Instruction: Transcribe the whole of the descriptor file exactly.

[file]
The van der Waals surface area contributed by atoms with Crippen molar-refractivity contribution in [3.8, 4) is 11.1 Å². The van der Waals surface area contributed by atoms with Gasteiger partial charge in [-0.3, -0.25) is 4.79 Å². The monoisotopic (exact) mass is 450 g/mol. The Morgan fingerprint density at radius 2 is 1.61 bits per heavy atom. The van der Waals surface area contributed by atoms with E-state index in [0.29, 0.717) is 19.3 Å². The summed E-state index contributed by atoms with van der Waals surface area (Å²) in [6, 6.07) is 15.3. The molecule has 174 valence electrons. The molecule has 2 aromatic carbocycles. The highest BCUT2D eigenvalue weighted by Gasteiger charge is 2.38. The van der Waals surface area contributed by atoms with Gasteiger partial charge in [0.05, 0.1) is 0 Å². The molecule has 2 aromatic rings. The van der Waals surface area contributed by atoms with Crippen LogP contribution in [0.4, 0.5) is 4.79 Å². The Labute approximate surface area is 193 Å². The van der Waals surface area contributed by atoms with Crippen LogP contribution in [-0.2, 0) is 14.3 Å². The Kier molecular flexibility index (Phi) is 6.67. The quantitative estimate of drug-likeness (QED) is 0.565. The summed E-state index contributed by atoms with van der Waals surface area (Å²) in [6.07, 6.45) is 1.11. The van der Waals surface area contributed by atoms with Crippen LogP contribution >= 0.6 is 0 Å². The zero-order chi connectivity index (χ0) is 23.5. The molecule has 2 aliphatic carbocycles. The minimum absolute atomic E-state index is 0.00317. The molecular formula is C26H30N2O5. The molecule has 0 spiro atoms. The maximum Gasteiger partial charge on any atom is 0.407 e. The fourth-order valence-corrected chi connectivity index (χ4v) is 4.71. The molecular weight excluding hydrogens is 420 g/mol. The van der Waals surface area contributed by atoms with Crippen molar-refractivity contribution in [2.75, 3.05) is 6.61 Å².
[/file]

The van der Waals surface area contributed by atoms with Crippen molar-refractivity contribution in [3.8, 4) is 11.1 Å². The van der Waals surface area contributed by atoms with Gasteiger partial charge in [-0.3, -0.25) is 4.79 Å². The monoisotopic (exact) mass is 450 g/mol. The Morgan fingerprint density at radius 2 is 1.61 bits per heavy atom. The van der Waals surface area contributed by atoms with E-state index in [0.29, 0.717) is 19.3 Å². The summed E-state index contributed by atoms with van der Waals surface area (Å²) in [6, 6.07) is 15.3. The molecule has 174 valence electrons. The molecule has 2 aromatic carbocycles. The highest BCUT2D eigenvalue weighted by Gasteiger charge is 2.38. The van der Waals surface area contributed by atoms with Gasteiger partial charge in [0.05, 0.1) is 0 Å². The molecule has 2 aromatic rings. The van der Waals surface area contributed by atoms with Crippen LogP contribution in [0.4, 0.5) is 4.79 Å². The Labute approximate surface area is 193 Å². The van der Waals surface area contributed by atoms with Crippen LogP contribution in [-0.2, 0) is 14.3 Å². The Kier molecular flexibility index (Phi) is 6.67. The quantitative estimate of drug-likeness (QED) is 0.565. The summed E-state index contributed by atoms with van der Waals surface area (Å²) in [6.07, 6.45) is 1.11. The van der Waals surface area contributed by atoms with Crippen LogP contribution >= 0.6 is 0 Å². The zero-order chi connectivity index (χ0) is 23.5. The molecule has 2 aliphatic carbocycles. The minimum absolute atomic E-state index is 0.00317. The molecular formula is C26H30N2O5. The molecule has 0 spiro atoms. The maximum Gasteiger partial charge on any atom is 0.407 e. The fourth-order valence-corrected chi connectivity index (χ4v) is 4.71. The molecular weight excluding hydrogens is 420 g/mol. The van der Waals surface area contributed by atoms with Crippen molar-refractivity contribution in [2.75, 3.05) is 6.61 Å².